A Children's Map of the World
As this stark map shows, domestic violence against children is still legal in most of the world.
From a young age, Frank was fascinated by maps and atlases, and the stories they contained. Finding his birthplace on the map in the endpapers of Tolkien's Lord of the Rings only increased his interest in the mystery and message of maps.
While pursuing a career in journalism, Frank started a blog called Strange Maps, as a repository for the weird and wonderful cartography he found hidden in books, posing as everyday objects and (of course) floating around the Internet.
"Each map tells a story, but the stories told by your standard atlas for school or reference are limited and literal: they show only the most practical side of the world, its geography and its political divisions. Strange Maps aims to collect and comment on maps that do everything but that - maps that show the world from a different angle".
A remit that wide allows for a steady, varied diet of maps: Frank has been writing about strange maps since 2006, published a book on the subject in 2009 and joined Big Think in 2010. Readers send in new material daily, and he keeps bumping in to cartography that is delightfully obscure, amazingly beautiful, shockingly partisan, and more.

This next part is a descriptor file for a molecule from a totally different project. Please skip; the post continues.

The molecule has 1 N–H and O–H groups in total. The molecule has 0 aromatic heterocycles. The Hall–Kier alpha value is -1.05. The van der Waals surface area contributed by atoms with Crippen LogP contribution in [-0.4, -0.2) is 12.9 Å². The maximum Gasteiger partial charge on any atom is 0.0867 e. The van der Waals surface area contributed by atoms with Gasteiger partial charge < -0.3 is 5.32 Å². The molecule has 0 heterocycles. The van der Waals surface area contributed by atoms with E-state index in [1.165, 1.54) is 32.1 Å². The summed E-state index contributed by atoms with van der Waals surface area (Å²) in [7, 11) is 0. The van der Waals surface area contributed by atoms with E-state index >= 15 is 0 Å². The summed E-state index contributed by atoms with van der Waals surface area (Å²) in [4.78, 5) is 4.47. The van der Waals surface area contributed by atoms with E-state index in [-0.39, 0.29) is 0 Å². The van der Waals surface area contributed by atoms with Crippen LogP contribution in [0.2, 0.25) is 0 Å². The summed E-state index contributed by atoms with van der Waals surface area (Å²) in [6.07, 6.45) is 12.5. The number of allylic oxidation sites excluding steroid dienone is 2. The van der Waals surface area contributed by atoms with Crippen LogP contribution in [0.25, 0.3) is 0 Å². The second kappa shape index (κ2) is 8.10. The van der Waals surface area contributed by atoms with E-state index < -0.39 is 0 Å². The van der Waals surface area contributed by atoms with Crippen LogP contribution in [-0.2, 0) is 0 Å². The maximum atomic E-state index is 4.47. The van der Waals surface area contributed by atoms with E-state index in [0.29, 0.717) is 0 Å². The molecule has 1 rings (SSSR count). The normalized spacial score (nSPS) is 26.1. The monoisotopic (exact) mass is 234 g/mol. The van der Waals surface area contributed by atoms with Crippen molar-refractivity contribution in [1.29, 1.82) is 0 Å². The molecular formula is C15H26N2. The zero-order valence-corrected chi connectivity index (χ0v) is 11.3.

This world map is not a prediction of the catastrophic effects of rising sea levels in some distant future. It is a map of the here and now, albeit using a fanciful parameter. The fifty-something countries on this map have outlawed corporal punishment of children. In almost three times as many countries, at least some form of violence against children remains legal. And thus they remain submerged below the waves of this Barnens Världskarta – Swedish for Children’s World Map.
The map is produced by the Swedish organisation Rädda Barnen (Save the Children), which updates the map each time another country emerges from the Ocean of Child Abuse. In 1979, Sweden itself was the first country in the world to outlaw corporal punishment of children at home – thus becoming the first, lonely island in the world ocean.
By now, a few archipelagos have emerged, notably in Europe and South America. “We are working for there to be more countries”, says the organisation’s website, which mentions U.N. research that shows that 80% of the world's children are subjected to corporal punishment at home.
“Parental freedom should not take precedence over children's rights”, says the organisation. According to this stunning map, most countries still disagree – among which the entirety of North America, and most of Africa, Asia and Oceania. Even in Europe and South America, there are still some gaping absences: France and the UK in the former case, and Chile and Colombia in the latter.
The world map above dates from last year; since then, Rädda Barnan has updated the map, which is now an interactive globe, with each country shown now clickable for more information. Fortunately, a few more countries have joined the dry land: Paraguay, Lithuania and Mongolia (see below). Over time, thanks in part to the groups continuous lobbying, other countries are likely to follow suit. How long will it take for this children's world map to resemble a normal one?
Strange Maps #799
Got a strange map? Let me know at firstname.lastname@example.org.
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